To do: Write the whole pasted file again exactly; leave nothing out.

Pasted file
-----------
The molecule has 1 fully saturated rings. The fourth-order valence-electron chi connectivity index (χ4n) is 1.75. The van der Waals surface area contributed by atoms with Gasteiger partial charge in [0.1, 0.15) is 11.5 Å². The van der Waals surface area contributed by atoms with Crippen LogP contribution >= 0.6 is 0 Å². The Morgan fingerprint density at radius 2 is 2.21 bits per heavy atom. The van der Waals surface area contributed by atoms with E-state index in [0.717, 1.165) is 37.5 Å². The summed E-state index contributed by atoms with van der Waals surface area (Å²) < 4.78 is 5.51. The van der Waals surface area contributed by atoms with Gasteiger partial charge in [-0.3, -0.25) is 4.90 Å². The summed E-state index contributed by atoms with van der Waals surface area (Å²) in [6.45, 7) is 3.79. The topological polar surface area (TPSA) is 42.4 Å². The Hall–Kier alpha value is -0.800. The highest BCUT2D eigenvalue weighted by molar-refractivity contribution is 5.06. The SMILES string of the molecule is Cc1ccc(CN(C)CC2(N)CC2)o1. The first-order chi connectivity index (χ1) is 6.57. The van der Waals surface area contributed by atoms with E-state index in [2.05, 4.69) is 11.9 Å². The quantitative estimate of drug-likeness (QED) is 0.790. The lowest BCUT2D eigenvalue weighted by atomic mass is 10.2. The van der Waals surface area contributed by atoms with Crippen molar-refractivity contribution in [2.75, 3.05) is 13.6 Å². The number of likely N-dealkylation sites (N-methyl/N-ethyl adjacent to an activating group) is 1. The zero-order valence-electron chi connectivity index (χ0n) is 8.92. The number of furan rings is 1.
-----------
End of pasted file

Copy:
The molecule has 1 fully saturated rings. The fourth-order valence-electron chi connectivity index (χ4n) is 1.75. The van der Waals surface area contributed by atoms with Gasteiger partial charge in [0.1, 0.15) is 11.5 Å². The van der Waals surface area contributed by atoms with Crippen LogP contribution >= 0.6 is 0 Å². The Morgan fingerprint density at radius 2 is 2.21 bits per heavy atom. The van der Waals surface area contributed by atoms with E-state index in [0.717, 1.165) is 37.5 Å². The summed E-state index contributed by atoms with van der Waals surface area (Å²) < 4.78 is 5.51. The van der Waals surface area contributed by atoms with Gasteiger partial charge in [-0.3, -0.25) is 4.90 Å². The summed E-state index contributed by atoms with van der Waals surface area (Å²) in [6.45, 7) is 3.79. The topological polar surface area (TPSA) is 42.4 Å². The Hall–Kier alpha value is -0.800. The highest BCUT2D eigenvalue weighted by molar-refractivity contribution is 5.06. The SMILES string of the molecule is Cc1ccc(CN(C)CC2(N)CC2)o1. The first-order chi connectivity index (χ1) is 6.57. The van der Waals surface area contributed by atoms with E-state index in [2.05, 4.69) is 11.9 Å². The quantitative estimate of drug-likeness (QED) is 0.790. The lowest BCUT2D eigenvalue weighted by atomic mass is 10.2. The van der Waals surface area contributed by atoms with Crippen molar-refractivity contribution in [2.75, 3.05) is 13.6 Å². The number of likely N-dealkylation sites (N-methyl/N-ethyl adjacent to an activating group) is 1. The zero-order valence-electron chi connectivity index (χ0n) is 8.92. The number of furan rings is 1.